Gertrude Bailey ’48 grew up in Lowell and planned to study math at Lowell Tech. But her father died unexpectedly, and as the oldest of six children, she postponed college to help her family.
Instead, she worked in a commercial laundry that washed all of the bed linens from Fort Devens, and then at a retail store. She also took two night classes at Lowell Tech, one in petroleum science and one on the history of the Irish in Lowell. Each class cost $1 for Lowell residents. When the fuel science professor asked why Bailey was taking his class alongside experienced engineers, she told him, “Because I miss school.”
By the time Bailey was ready to go to college, she’d decided to become a social worker. Her uncle suggested that she complete her first year of study at State Teachers College at Lowell while living at home, and then complete her degree and get her master’s in social work in Boston. He offered to pay the tuition for that first year: $75.
Bailey started college in fall 1944 at the height of World War II, one in a class of about 40 women. “We only had the one building. We called it ‘the yellow school on the corner,’” she says of the oldest building on campus, now named Coburn Hall.
After that first year, Bailey decided to stay at Lowell Teachers College. She worked her way through school, taking the bus from Coburn Hall to the Prince pasta factory, assembling boxes for an hour or two and then taking the bus back to campus just in time for her next class. She worked in the textile mills, too.
Her uncle had insisted that Bailey do one school activity that was not academic. Bailey, who loved sports, became president of the student Athletic Association, helping to organize games between the student teams, Army and Navy.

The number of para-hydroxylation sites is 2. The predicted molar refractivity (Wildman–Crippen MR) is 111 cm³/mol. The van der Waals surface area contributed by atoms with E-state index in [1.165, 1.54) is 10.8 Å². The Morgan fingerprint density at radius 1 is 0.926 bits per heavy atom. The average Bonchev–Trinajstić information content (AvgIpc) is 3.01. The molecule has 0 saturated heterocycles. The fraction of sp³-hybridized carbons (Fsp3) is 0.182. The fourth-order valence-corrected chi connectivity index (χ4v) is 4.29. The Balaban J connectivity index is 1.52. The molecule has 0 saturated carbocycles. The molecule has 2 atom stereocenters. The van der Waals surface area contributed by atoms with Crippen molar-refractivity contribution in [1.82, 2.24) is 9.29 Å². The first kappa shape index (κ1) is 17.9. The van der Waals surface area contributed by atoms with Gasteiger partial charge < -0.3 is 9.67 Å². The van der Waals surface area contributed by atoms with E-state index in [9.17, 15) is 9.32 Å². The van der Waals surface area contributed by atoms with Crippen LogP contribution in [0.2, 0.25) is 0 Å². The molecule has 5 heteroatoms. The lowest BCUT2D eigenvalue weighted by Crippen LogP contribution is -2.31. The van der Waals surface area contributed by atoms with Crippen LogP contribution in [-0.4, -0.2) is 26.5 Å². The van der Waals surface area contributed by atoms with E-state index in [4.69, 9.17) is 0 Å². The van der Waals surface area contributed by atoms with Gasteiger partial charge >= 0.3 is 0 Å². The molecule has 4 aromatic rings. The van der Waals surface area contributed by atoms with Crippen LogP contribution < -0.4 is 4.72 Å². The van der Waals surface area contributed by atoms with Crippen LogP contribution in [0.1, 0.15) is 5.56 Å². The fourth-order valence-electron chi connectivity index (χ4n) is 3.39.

When Bailey graduated in 1948, men had returned from the war to teach. At that time, married women weren’t allowed to hold full-time teaching positions in most Massachusetts school districts, Bailey says.
Bailey got a job at an elementary school in Springfield, where she taught for three years while waiting to take Lowell’s teaching examination. She did well on the test and returned to Lowell as a teacher at the Bartlett School, where she was assigned a combined class of first- and second-graders: first-graders who hadn’t gone to kindergarten, and second-graders who hadn’t been promoted from the first grade. “They were great, great kids, and we learned together,” she says.
Bailey soon joined the Lowell State faculty, serving as a teacher-demonstrator at the Bartlett School, where she oversaw the next generation of student teachers. She also taught classes at Lowell State for teachers with three-year teaching certificates who needed to earn their bachelor’s degrees. And during the summers, she worked for the state Department of Education at several different teaching colleges, including Fitchburg State, where she also got a master’s degree.
Bailey went on to earn her Doctor of Education degree from Boston College in 1969 – becoming the first Lowell teacher to earn a doctorate from an accredited university. Shortly afterward, she was named principal of Lincoln Elementary School. “I was the first woman hired as a principal in Lowell in 30 years,” she says.
In 1975, she met her first Spanish-speaking student, and decided to study Spanish in Mexico over the summer so that she could communicate with all of her students and better understand their culture. “I loved teaching because I loved the children,” she says.
Bailey retired in 1987 and joined the Jesuit Volunteer Corps, working in Alaska for three years at a shelter for victims of sexual assault and domestic violence. She cared for and taught the children who came with their mothers to the shelter, went to court to advocate for them and visited dozens of village schools to teach about personal safety.
Shortly after she returned to Lowell, the city began building a new elementary school. When it opened in 1992, it was christened the Dr. Gertrude M. Bailey Elementary School, in recognition of Bailey’s influence on so many children and teachers in the city – and of how she paved the way for other women educators.
Bailey continued to volunteer at the Catholic Charities food pantry and other city organizations. “I volunteered at the Lowell Folk Festival for 24 years in a row,” she says proudly.
Now 94 and fully retired, she moved – reluctantly – to a condo in a building with an elevator in Tewksbury a couple of years ago. But she still attends events for “golden alumni” on campus and visits the Bailey School every year to see the fourth-grade play and say hello to old friends. “Lowell is my heart and my place,” she says.